YOU! Yes, you, the one reading this article:
Are you Ashkenazi or Sephardi? Chassid or Misnaged? Dati Leumi or Chareidi? Anglo
or Israeli? Belz or Satmar? Chevron Geulah or Givat Mordechai? Toldos Aharon or
Avrohom Yitzchok? Regular Lubavitch or Meshichist? Yekke or Litvish? Yeshivish or
YU? Settler or Tel Avivian? Regular Breslov or Na Nach? Bnei Braker or Yerushalmi?
Brisk or Mir? Son'im or Mechablim (you really have to be in the know to get
that reference!)? Gimmel or Shas? Hatfield or McCoy?
I have looked far and wide for weeks and weeks, and it's amazing! I couldn't
find anyone against achdus, ahavas Yisroel, and shalom! Of course,
a few fights broke out when different groups started arguing about who, then, is
responsible for the pirud (divisiveness), sinas chinam, and machlokes
that is all too prevalent amongst Klal Yisroel. Nu, nu, what's a little fight
when it's for the purpose of having shalom?
The Gemara in Sanhedrin says, "He who maintains a machlokes (just maintains
– that is, he doesn't take positive steps to prevent it, or to stop it!) violates
a prohibition…" And there are many who hold that this is a real "lav," a Torah-prohibition.
But, we all want to know, does that mean everyone has to hold the same ideas?
Isn't there room for diversity, allowing for different emphases in life, different
ways of living, different hashkofos, different outlooks? Weren't there 12
shevatim, and aren't we proud of that fact? Don't we say that they indeed
had different approaches in their avodas Hashem? Why do different
opinions sometimes break out into huge fights, and sometimes not? If we can hold
different things, and have different opinions, when is it machlokes, and
And when is it machlokes, and when is it just an argument? Is there ever
a difference? If we are in beis din over a sum of money that I may or may
not owe you, are we having a machlokes and violating an issur?
The poskim clarify that two people, and even two groups, who are having
an argument do not violate this issur. Although the Torah recommends making
compromises and concessions to restore peace – [peace, Rashi says wisely in the
name of Chazal, never ends up resulting from a knock-down hot-tempered argument
(Devarim 25:1, with Rashi)], it is not forbidden halachically.
BUT – if the dispute degenerates to the point where the parties are divided into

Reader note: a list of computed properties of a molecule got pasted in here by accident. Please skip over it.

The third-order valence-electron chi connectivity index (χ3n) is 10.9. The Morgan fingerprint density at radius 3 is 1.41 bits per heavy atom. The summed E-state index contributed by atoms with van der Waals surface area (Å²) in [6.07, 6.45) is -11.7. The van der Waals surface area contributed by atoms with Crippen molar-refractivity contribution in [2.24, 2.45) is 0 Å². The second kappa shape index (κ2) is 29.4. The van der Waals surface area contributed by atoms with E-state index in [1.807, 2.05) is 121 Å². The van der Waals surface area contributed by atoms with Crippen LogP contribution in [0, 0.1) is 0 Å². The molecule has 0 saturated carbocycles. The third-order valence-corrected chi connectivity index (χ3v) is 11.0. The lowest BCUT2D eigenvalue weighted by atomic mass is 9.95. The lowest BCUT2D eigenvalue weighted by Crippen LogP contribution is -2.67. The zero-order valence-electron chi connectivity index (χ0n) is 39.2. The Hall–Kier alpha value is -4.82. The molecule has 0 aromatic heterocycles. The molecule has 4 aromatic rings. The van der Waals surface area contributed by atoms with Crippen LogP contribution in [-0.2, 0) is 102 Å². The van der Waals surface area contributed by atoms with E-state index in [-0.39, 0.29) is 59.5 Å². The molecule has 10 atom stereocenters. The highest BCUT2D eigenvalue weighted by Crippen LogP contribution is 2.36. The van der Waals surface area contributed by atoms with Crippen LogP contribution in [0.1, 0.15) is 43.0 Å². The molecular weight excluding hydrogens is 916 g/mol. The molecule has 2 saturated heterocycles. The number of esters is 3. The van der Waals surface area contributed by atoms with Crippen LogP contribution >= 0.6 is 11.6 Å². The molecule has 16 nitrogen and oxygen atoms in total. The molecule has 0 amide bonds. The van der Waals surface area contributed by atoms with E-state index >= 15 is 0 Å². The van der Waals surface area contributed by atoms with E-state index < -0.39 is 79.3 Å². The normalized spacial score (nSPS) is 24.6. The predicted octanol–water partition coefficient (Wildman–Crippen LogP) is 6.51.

two camps, "us" and "them," when it becomes "personal," when there is loyalty to
one's side, and antagonism to the other, then you have a schism, machlokes,
two camps, and you probably have machlokes, cognate with chiluk, a
division. And, generally, an issur.
As long as it is a dispute, as long as it hasn't reached the two-teams point,
it is an undesirable disagreement, but not yet a machlokss.
(Do political parties represent machlokes by their very nature? Perhaps
– something to think about, at the very least.)
That is why Rashi in Parshas Korach says, in explanation of the words of the
posuk "Vayikach Korach (and Korach took), "What did he take? He took himself
to one side to be divided from amongst the congregation." So now there were "two
teams" – The Mesorah Moshes and the Korrupt Korachs. Such is a machlokes,
almost always forbidden by the Torah.
And anyone who joins a side, or even is in a position to try to settle the
machlokes and fails to do so, is in violation.
And guess what? Even if you are in the right (Whaddya mean? Of course I'm
in the right!!), and the other side is wrong (Wrong? They are misguided,
off-track, and horribly mistaken – and I'm being nice!) you, nevertheless, are
obligated to make every effort that the machlokes cease. And even if the
wrong side (that's the other side, the ones who are not me) continues the
machlokes and continuously antagonizes, the right side (i.e, my side)
is still obligated to continue its efforts to make peace, and failing to do so when
possible is violating the issur. (This is learned out from Moshe Rabbeinu
who acted thusly with Korach – see Rashi to Bamidbar 16:12.)
A person who is entangled in a machlokes must make every attempt to extract
himself from it – even if his standing in his circle suffers, and he feels embarrassment.
It is also forbidden to give aid to one side of a machlokes. Even if one
side is a parent – it is the equivalent of a parent telling a child to violate the
Law of the Torah.
Next week, im yirtzeh Hashem: What are the roots of machlokes?
What is a machlokes l'shem shamayim – isn't it (almost) always "l'shem
shamayim"? What are the practical, emotional and intellectual steps one can take
to avoid machlokes? How can you have "two teams" – Ashkenazi and Sephardi,
Chassid and Misnaged, Dati Leumi and Chareidi, Anglo and Israeli, WITHOUT machlokes?
Yes, it absolutely can be done – not through platitudes and slogans, but through
a deep understanding of the forces involved.
As a result of , and as a follow-up to, the "Just What Are Mehadrin Standards"
series, the Editor of Jerusalem Kosher News will iy"H be presenting an approximately
90-minute lecture/slideshow explaining and educating the public what to look out
for when food shopping, and when eating out. The lecture will take place on Sunday
July 4th,for women at 10:30 a.m.,and for men and women (and mechitzah)
at 8:45 p.m. at Beis Tefillah Yonah Avraham, corner Refa'im and Luz. There will
be questions and answers. Hoping to see you – it will be invaluable!